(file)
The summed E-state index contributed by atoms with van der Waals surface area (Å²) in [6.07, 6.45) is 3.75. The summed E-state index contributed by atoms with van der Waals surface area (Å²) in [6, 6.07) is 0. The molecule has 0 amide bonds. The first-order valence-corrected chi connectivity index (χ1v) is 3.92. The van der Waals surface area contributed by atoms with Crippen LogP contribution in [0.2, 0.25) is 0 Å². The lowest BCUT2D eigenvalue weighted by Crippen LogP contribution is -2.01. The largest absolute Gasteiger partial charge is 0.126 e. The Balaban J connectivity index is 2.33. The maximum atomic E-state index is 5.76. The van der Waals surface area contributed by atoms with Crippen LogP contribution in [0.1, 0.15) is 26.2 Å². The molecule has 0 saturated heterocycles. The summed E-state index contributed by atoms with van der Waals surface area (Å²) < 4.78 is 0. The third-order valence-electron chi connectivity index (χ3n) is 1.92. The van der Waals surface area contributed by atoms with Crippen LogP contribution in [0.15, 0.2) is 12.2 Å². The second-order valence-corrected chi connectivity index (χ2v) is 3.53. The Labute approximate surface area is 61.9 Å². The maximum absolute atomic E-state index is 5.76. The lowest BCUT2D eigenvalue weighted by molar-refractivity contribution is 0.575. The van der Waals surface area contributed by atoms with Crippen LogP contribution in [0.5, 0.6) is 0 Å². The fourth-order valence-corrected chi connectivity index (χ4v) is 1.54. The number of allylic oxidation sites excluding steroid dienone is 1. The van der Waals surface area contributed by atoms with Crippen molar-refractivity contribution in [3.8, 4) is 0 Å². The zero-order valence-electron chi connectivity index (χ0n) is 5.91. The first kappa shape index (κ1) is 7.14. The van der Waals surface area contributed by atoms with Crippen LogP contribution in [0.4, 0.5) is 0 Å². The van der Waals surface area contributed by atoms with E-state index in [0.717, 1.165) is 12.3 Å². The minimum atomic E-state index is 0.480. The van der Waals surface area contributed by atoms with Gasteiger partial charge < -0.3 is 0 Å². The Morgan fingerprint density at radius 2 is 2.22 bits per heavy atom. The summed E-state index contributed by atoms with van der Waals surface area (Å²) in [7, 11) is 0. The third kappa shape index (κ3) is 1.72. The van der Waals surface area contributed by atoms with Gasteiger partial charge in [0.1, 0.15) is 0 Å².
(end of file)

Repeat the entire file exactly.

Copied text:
The summed E-state index contributed by atoms with van der Waals surface area (Å²) in [6.07, 6.45) is 3.75. The summed E-state index contributed by atoms with van der Waals surface area (Å²) in [6, 6.07) is 0. The molecule has 0 amide bonds. The first-order valence-corrected chi connectivity index (χ1v) is 3.92. The van der Waals surface area contributed by atoms with Crippen LogP contribution in [0.2, 0.25) is 0 Å². The lowest BCUT2D eigenvalue weighted by Crippen LogP contribution is -2.01. The largest absolute Gasteiger partial charge is 0.126 e. The Balaban J connectivity index is 2.33. The maximum atomic E-state index is 5.76. The van der Waals surface area contributed by atoms with Crippen LogP contribution in [0.1, 0.15) is 26.2 Å². The molecule has 0 saturated heterocycles. The summed E-state index contributed by atoms with van der Waals surface area (Å²) < 4.78 is 0. The third-order valence-electron chi connectivity index (χ3n) is 1.92. The van der Waals surface area contributed by atoms with Crippen LogP contribution in [0.15, 0.2) is 12.2 Å². The second-order valence-corrected chi connectivity index (χ2v) is 3.53. The Labute approximate surface area is 61.9 Å². The maximum absolute atomic E-state index is 5.76. The lowest BCUT2D eigenvalue weighted by molar-refractivity contribution is 0.575. The van der Waals surface area contributed by atoms with Crippen LogP contribution in [0.5, 0.6) is 0 Å². The fourth-order valence-corrected chi connectivity index (χ4v) is 1.54. The number of allylic oxidation sites excluding steroid dienone is 1. The van der Waals surface area contributed by atoms with Crippen molar-refractivity contribution in [3.8, 4) is 0 Å². The zero-order valence-electron chi connectivity index (χ0n) is 5.91. The first kappa shape index (κ1) is 7.14. The van der Waals surface area contributed by atoms with Crippen LogP contribution in [0.4, 0.5) is 0 Å². The van der Waals surface area contributed by atoms with E-state index in [0.717, 1.165) is 12.3 Å². The minimum atomic E-state index is 0.480. The van der Waals surface area contributed by atoms with Gasteiger partial charge < -0.3 is 0 Å². The Morgan fingerprint density at radius 2 is 2.22 bits per heavy atom. The summed E-state index contributed by atoms with van der Waals surface area (Å²) in [7, 11) is 0. The third kappa shape index (κ3) is 1.72. The van der Waals surface area contributed by atoms with Gasteiger partial charge in [0.1, 0.15) is 0 Å².